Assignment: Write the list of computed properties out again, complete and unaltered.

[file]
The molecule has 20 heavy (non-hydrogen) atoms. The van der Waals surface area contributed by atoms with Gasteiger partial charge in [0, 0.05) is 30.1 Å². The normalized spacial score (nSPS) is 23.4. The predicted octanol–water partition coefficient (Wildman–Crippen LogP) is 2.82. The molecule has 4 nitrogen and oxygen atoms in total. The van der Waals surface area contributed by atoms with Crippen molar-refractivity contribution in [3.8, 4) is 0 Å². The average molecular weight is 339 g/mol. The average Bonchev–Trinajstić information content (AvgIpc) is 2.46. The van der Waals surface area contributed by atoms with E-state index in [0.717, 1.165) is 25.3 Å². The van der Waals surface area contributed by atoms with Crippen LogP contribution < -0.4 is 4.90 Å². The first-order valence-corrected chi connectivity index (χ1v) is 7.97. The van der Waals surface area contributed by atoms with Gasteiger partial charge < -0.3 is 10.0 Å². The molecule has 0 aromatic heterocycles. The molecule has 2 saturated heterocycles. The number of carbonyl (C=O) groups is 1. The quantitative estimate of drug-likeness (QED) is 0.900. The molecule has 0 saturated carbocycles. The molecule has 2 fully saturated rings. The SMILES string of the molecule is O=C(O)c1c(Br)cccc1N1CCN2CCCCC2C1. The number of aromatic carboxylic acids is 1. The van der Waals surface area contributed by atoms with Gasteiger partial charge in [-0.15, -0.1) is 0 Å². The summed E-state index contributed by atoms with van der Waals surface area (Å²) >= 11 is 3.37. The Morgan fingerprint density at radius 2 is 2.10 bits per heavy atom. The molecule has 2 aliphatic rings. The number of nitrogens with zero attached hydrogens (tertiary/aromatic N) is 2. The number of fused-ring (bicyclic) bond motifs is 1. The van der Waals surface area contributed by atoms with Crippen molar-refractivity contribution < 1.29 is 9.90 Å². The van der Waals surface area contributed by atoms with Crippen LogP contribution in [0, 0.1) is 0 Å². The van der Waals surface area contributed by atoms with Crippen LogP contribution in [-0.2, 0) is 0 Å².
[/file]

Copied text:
The molecule has 20 heavy (non-hydrogen) atoms. The van der Waals surface area contributed by atoms with Gasteiger partial charge in [0, 0.05) is 30.1 Å². The normalized spacial score (nSPS) is 23.4. The predicted octanol–water partition coefficient (Wildman–Crippen LogP) is 2.82. The molecule has 4 nitrogen and oxygen atoms in total. The van der Waals surface area contributed by atoms with Crippen molar-refractivity contribution in [3.8, 4) is 0 Å². The average molecular weight is 339 g/mol. The average Bonchev–Trinajstić information content (AvgIpc) is 2.46. The van der Waals surface area contributed by atoms with E-state index in [0.717, 1.165) is 25.3 Å². The van der Waals surface area contributed by atoms with Crippen LogP contribution < -0.4 is 4.90 Å². The first-order valence-corrected chi connectivity index (χ1v) is 7.97. The van der Waals surface area contributed by atoms with Gasteiger partial charge < -0.3 is 10.0 Å². The molecule has 0 aromatic heterocycles. The molecule has 2 saturated heterocycles. The number of carbonyl (C=O) groups is 1. The quantitative estimate of drug-likeness (QED) is 0.900. The molecule has 0 saturated carbocycles. The molecule has 2 fully saturated rings. The SMILES string of the molecule is O=C(O)c1c(Br)cccc1N1CCN2CCCCC2C1. The number of aromatic carboxylic acids is 1. The van der Waals surface area contributed by atoms with Gasteiger partial charge in [-0.15, -0.1) is 0 Å². The summed E-state index contributed by atoms with van der Waals surface area (Å²) >= 11 is 3.37. The Morgan fingerprint density at radius 2 is 2.10 bits per heavy atom. The molecule has 2 aliphatic rings. The number of nitrogens with zero attached hydrogens (tertiary/aromatic N) is 2. The number of fused-ring (bicyclic) bond motifs is 1. The van der Waals surface area contributed by atoms with Crippen molar-refractivity contribution < 1.29 is 9.90 Å². The van der Waals surface area contributed by atoms with Crippen LogP contribution in [0, 0.1) is 0 Å². The van der Waals surface area contributed by atoms with Crippen LogP contribution in [-0.2, 0) is 0 Å².